A new meteorological satellite from China has been pushed into its planned orbit from the Jiuquan Satellite Launch Center in northwest China — this occurred on July 5.
The satellite, Fengyun-3E (FY-3E), was lifted to space by a Long March-4C rocket at 7:28 a.m. (Beijing Time). This was the 377th flight mission of the Long March rocket series, according to the China National Space Administration.
Equipped with 11 remote sensing payloads, FY-3E will be the world’s first meteorological satellite in early morning orbit for civil service, according to the agency. The satellite is designed for an eight year lifespan and will mainly obtain atmospheric temperature, humidity and other meteorological parameters for prediction applications, all to improve China’s weather forecasting capabilities.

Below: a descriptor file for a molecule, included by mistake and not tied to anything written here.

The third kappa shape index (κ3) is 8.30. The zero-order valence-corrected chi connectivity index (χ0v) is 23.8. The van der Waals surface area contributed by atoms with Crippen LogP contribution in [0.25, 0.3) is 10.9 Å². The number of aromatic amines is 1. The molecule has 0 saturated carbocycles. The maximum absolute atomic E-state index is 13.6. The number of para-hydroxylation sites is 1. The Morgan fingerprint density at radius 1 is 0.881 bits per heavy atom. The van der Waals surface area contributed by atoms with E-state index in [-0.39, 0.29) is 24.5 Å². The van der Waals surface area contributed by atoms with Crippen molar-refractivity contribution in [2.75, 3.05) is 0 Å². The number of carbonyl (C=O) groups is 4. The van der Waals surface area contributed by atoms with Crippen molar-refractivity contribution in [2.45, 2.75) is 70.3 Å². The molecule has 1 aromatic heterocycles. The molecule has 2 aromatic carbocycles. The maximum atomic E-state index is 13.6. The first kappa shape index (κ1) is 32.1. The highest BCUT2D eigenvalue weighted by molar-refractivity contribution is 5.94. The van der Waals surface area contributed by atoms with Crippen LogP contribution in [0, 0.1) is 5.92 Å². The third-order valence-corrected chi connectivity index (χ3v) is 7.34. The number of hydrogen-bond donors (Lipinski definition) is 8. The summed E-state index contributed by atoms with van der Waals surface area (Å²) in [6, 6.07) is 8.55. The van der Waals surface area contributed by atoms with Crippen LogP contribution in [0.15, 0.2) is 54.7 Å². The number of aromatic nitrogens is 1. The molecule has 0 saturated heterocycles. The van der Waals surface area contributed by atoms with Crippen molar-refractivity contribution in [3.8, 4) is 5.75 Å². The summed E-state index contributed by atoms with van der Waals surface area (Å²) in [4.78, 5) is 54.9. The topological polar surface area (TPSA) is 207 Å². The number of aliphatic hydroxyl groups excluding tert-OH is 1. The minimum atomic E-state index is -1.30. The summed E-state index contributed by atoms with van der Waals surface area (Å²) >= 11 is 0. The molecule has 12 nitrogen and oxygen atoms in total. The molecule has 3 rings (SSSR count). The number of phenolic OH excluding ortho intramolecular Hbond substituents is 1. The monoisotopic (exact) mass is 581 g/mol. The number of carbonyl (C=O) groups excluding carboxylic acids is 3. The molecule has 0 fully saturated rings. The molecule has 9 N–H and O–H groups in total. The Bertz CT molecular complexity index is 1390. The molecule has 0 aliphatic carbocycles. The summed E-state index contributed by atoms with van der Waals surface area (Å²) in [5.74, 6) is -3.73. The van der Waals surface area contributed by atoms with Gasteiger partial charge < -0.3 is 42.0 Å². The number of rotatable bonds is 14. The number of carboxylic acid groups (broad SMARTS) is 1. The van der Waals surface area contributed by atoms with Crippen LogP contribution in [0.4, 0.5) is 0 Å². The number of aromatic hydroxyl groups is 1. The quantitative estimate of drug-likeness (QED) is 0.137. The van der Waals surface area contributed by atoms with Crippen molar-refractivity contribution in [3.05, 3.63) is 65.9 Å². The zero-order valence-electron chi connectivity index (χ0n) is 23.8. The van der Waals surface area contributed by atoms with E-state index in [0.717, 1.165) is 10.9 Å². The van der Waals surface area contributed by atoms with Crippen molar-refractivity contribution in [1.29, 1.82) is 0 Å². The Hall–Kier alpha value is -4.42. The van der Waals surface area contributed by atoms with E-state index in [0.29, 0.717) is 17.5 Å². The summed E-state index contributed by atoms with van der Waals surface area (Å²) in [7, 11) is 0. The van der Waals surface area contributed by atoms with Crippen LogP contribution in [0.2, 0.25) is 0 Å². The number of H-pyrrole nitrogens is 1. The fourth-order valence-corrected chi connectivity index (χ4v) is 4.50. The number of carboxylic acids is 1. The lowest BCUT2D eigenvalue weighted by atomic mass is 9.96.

The satellite, according to sources, will also monitor global snow and ice coverage, sea surface temperature, natural disasters, and ecology to enable better response to climate change and to prevent and mitigate meteorological disasters. In addition, the satellite will monitor solar and space environments and their effects, as well as ionospheric data to meet the needs of space weather forecasts and supporting services.
The satellite and rocket were developed by the Shanghai Academy of Spaceflight Technology and is operated under the China Aerospace Science and Technology Corporation.